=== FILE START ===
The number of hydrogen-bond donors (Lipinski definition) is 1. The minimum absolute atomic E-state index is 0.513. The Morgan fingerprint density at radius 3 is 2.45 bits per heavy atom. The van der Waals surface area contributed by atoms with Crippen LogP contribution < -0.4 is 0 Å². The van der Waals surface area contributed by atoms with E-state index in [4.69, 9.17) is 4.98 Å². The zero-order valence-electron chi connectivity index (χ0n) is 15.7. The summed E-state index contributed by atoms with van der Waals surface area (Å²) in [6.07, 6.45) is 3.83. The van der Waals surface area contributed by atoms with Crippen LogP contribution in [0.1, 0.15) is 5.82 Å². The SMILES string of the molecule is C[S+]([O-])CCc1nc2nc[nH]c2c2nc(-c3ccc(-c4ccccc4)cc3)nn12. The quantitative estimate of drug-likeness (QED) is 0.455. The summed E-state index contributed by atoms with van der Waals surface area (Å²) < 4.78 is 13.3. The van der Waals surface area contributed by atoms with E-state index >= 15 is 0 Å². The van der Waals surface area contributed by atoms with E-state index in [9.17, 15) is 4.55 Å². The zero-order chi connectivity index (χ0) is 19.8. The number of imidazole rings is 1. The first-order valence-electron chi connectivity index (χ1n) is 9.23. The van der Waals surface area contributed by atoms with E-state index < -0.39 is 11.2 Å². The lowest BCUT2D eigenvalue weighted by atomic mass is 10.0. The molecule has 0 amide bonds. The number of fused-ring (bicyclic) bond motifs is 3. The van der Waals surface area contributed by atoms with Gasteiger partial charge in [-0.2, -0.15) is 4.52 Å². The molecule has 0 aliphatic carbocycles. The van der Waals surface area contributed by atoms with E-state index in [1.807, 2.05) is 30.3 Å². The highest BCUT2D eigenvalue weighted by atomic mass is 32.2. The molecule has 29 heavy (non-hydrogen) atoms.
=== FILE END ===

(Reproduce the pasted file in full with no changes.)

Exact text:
The number of hydrogen-bond donors (Lipinski definition) is 1. The minimum absolute atomic E-state index is 0.513. The Morgan fingerprint density at radius 3 is 2.45 bits per heavy atom. The van der Waals surface area contributed by atoms with Crippen LogP contribution < -0.4 is 0 Å². The van der Waals surface area contributed by atoms with E-state index in [4.69, 9.17) is 4.98 Å². The zero-order valence-electron chi connectivity index (χ0n) is 15.7. The summed E-state index contributed by atoms with van der Waals surface area (Å²) in [6.07, 6.45) is 3.83. The van der Waals surface area contributed by atoms with Crippen LogP contribution in [0.1, 0.15) is 5.82 Å². The SMILES string of the molecule is C[S+]([O-])CCc1nc2nc[nH]c2c2nc(-c3ccc(-c4ccccc4)cc3)nn12. The quantitative estimate of drug-likeness (QED) is 0.455. The summed E-state index contributed by atoms with van der Waals surface area (Å²) < 4.78 is 13.3. The van der Waals surface area contributed by atoms with E-state index >= 15 is 0 Å². The van der Waals surface area contributed by atoms with E-state index in [9.17, 15) is 4.55 Å². The zero-order chi connectivity index (χ0) is 19.8. The number of imidazole rings is 1. The first-order valence-electron chi connectivity index (χ1n) is 9.23. The van der Waals surface area contributed by atoms with E-state index < -0.39 is 11.2 Å². The lowest BCUT2D eigenvalue weighted by atomic mass is 10.0. The molecule has 0 amide bonds. The number of fused-ring (bicyclic) bond motifs is 3. The van der Waals surface area contributed by atoms with Gasteiger partial charge in [-0.2, -0.15) is 4.52 Å². The molecule has 0 aliphatic carbocycles. The van der Waals surface area contributed by atoms with E-state index in [1.807, 2.05) is 30.3 Å². The highest BCUT2D eigenvalue weighted by atomic mass is 32.2. The molecule has 29 heavy (non-hydrogen) atoms.